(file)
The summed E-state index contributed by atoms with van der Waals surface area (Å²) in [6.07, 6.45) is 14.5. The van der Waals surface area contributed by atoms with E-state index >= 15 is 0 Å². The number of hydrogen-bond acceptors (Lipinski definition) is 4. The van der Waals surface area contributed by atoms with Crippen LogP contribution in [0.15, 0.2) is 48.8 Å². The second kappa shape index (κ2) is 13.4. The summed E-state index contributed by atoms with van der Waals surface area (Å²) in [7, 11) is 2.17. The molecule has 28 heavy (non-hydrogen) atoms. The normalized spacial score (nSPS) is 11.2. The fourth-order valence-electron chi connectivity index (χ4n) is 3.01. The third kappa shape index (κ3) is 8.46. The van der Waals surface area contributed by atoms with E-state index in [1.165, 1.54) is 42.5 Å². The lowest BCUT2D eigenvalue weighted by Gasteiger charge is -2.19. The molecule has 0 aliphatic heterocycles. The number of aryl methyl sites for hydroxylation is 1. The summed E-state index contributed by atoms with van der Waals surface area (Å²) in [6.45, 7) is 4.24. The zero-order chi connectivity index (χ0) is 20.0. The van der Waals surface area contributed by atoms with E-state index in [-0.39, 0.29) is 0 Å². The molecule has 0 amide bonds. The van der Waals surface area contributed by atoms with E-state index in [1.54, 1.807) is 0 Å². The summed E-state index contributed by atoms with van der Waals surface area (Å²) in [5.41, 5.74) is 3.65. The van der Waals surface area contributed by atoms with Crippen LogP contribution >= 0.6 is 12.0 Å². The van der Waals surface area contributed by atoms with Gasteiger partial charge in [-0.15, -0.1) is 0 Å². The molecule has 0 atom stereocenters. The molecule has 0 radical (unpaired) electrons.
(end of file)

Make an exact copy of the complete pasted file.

The summed E-state index contributed by atoms with van der Waals surface area (Å²) in [6.07, 6.45) is 14.5. The van der Waals surface area contributed by atoms with E-state index >= 15 is 0 Å². The number of hydrogen-bond acceptors (Lipinski definition) is 4. The van der Waals surface area contributed by atoms with Crippen LogP contribution in [0.15, 0.2) is 48.8 Å². The second kappa shape index (κ2) is 13.4. The summed E-state index contributed by atoms with van der Waals surface area (Å²) in [7, 11) is 2.17. The molecule has 28 heavy (non-hydrogen) atoms. The normalized spacial score (nSPS) is 11.2. The fourth-order valence-electron chi connectivity index (χ4n) is 3.01. The third kappa shape index (κ3) is 8.46. The van der Waals surface area contributed by atoms with E-state index in [1.165, 1.54) is 42.5 Å². The lowest BCUT2D eigenvalue weighted by Gasteiger charge is -2.19. The molecule has 0 aliphatic heterocycles. The number of aryl methyl sites for hydroxylation is 1. The summed E-state index contributed by atoms with van der Waals surface area (Å²) in [6.45, 7) is 4.24. The zero-order chi connectivity index (χ0) is 20.0. The van der Waals surface area contributed by atoms with E-state index in [-0.39, 0.29) is 0 Å². The molecule has 0 amide bonds. The van der Waals surface area contributed by atoms with E-state index in [1.54, 1.807) is 0 Å². The summed E-state index contributed by atoms with van der Waals surface area (Å²) in [5.41, 5.74) is 3.65. The van der Waals surface area contributed by atoms with Crippen LogP contribution >= 0.6 is 12.0 Å². The van der Waals surface area contributed by atoms with Gasteiger partial charge in [-0.15, -0.1) is 0 Å². The molecule has 0 atom stereocenters. The molecule has 0 radical (unpaired) electrons.